Loggerhead Sea Turtle Facts
- Most notably, the magnificent Loggerhead Sea Turtle remains the largest hard-shelled turtle. Further, only the Leatherback Sea Turtle, which lacks a hard shell, exceeds it in terms of sheer size.
- For the moment, the IUCN currently lists the impressive species as Vulnerable. Quite unfortunately, the amazing reptile faces now serious threats to its continued existence, however.
- Its greatest threats include climate change and disturbance of nesting habitats. Fortunately, most population groups now have protection under the law, due to the Endangered Species Act of 1973.
- Once, it was hunted extensively, both for its own meat, and its eggs, as well. Fortunately, however, various legislation has succeeded in greatly reducing this practice in most parts of its range.
Loggerhead Sea Turtle Physical Description
Firstly, the remarkable Loggerhead Sea Turtle remains a physically impressive specimen. It does display a small degree of sexual dimorphism, however. But, this appears only in adults, with males having longer tails and claws.
Therefore, both genders attain an average carapace length of between 28 – 37 in (70 – 95 cm). In addition, an average weight for this mighty reptile equals roughly 298 lb (135 kg). Yet, exceptional specimens can exceed 440 lb (200 kg) in weight.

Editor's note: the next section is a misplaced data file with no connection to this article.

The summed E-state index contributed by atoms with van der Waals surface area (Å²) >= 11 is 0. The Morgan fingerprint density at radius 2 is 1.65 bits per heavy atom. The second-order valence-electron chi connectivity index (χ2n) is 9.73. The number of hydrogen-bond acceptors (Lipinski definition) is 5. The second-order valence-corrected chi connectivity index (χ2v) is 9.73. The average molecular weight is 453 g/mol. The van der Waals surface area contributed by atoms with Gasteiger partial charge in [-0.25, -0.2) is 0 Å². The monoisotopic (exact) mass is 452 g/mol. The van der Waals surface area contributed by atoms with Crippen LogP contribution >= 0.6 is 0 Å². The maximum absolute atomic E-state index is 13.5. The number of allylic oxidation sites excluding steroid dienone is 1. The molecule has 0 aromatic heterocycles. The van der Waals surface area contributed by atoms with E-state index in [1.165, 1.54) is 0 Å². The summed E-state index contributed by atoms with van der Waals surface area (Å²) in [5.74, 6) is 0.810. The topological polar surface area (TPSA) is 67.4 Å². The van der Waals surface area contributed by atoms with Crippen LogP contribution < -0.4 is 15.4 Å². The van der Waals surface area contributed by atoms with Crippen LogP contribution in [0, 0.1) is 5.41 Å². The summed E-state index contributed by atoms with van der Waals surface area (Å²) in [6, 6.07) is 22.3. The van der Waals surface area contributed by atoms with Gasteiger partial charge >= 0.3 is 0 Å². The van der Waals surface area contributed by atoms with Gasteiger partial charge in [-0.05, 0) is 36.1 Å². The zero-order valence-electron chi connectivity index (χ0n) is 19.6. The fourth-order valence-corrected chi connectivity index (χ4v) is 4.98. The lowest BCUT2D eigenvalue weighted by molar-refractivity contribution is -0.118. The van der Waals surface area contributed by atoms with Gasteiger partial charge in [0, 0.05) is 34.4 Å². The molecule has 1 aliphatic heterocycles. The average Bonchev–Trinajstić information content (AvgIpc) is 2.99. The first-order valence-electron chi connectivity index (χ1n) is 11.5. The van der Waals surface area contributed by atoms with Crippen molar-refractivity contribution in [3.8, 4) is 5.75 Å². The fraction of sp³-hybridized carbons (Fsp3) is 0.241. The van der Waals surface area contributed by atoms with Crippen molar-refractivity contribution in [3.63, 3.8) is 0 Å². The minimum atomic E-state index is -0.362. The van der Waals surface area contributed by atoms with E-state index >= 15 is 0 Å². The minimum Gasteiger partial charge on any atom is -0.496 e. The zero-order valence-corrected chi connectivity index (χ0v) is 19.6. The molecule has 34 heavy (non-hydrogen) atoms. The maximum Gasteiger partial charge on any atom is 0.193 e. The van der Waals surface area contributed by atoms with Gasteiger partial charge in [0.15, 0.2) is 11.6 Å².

But, its color scheme can vary significantly between individuals. Typically, however, the upper shell ranges in color from patchy reddish-brown to yellow-orange. Meanwhile, the lower shell usually shows a very pale yellow.
- Kingdom: Animalia
- Phylum: Chordata
- Class: Reptilia
- Order: Testudines
- Family: Cheloniidae
- Genus: Caretta
- Species: C. caretta
Loggerhead Sea Turtle Distribution, Habitat, and Ecology
First of all, the stunning Loggerhead Sea Turtle has a truly cosmopolitan distribution. That’s because it inhabits the Mediterranean Sea, and the Pacific, Indian, and Atlantic Oceans. Further, this is the greatest range of any sea turtle.
In addition, it typically lives in either shallow coastal waters or the open ocean areas. In fact, it rarely comes onto land. The exception to this would be when females seek sites for nesting and laying eggs.
In its eating habits, it also feeds as an omnivore. Further, mature adults typically consume invertebrates dwelling on the ocean floor. This most commonly includes gastropods and bivalves. Yet, it will occasionally consume other prey.
Finally, once it reaches adulthood, it itself has very few natural predators. The few it does have, however, include large marine predators, such as sharks. But, the young fall prey to many creatures, both on land and in the water.